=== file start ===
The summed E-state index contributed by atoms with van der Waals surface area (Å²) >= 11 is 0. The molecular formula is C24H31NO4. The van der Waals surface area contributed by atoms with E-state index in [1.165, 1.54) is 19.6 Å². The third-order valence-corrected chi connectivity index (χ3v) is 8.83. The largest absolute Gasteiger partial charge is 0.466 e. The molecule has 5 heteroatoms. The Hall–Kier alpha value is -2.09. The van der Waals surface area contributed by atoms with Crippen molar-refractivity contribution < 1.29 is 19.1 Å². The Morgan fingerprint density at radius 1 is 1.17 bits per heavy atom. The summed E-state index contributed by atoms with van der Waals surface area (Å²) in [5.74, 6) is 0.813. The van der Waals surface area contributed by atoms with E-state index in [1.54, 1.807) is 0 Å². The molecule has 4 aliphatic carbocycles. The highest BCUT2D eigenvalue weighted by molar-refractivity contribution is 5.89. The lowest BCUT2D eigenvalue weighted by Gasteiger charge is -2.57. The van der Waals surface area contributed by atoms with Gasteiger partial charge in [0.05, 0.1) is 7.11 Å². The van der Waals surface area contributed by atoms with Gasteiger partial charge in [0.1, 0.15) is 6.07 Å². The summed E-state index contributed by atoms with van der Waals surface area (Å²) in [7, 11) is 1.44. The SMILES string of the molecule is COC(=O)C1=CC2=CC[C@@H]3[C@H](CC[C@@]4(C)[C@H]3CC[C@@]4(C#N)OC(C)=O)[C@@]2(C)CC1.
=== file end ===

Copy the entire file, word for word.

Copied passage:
The summed E-state index contributed by atoms with van der Waals surface area (Å²) >= 11 is 0. The molecular formula is C24H31NO4. The van der Waals surface area contributed by atoms with E-state index in [1.165, 1.54) is 19.6 Å². The third-order valence-corrected chi connectivity index (χ3v) is 8.83. The largest absolute Gasteiger partial charge is 0.466 e. The molecule has 5 heteroatoms. The Hall–Kier alpha value is -2.09. The van der Waals surface area contributed by atoms with Crippen molar-refractivity contribution < 1.29 is 19.1 Å². The Morgan fingerprint density at radius 1 is 1.17 bits per heavy atom. The summed E-state index contributed by atoms with van der Waals surface area (Å²) in [5.74, 6) is 0.813. The van der Waals surface area contributed by atoms with E-state index in [1.54, 1.807) is 0 Å². The molecule has 4 aliphatic carbocycles. The highest BCUT2D eigenvalue weighted by molar-refractivity contribution is 5.89. The lowest BCUT2D eigenvalue weighted by Gasteiger charge is -2.57. The van der Waals surface area contributed by atoms with Gasteiger partial charge in [0.05, 0.1) is 7.11 Å². The van der Waals surface area contributed by atoms with Gasteiger partial charge in [0.1, 0.15) is 6.07 Å². The summed E-state index contributed by atoms with van der Waals surface area (Å²) in [7, 11) is 1.44. The SMILES string of the molecule is COC(=O)C1=CC2=CC[C@@H]3[C@H](CC[C@@]4(C)[C@H]3CC[C@@]4(C#N)OC(C)=O)[C@@]2(C)CC1.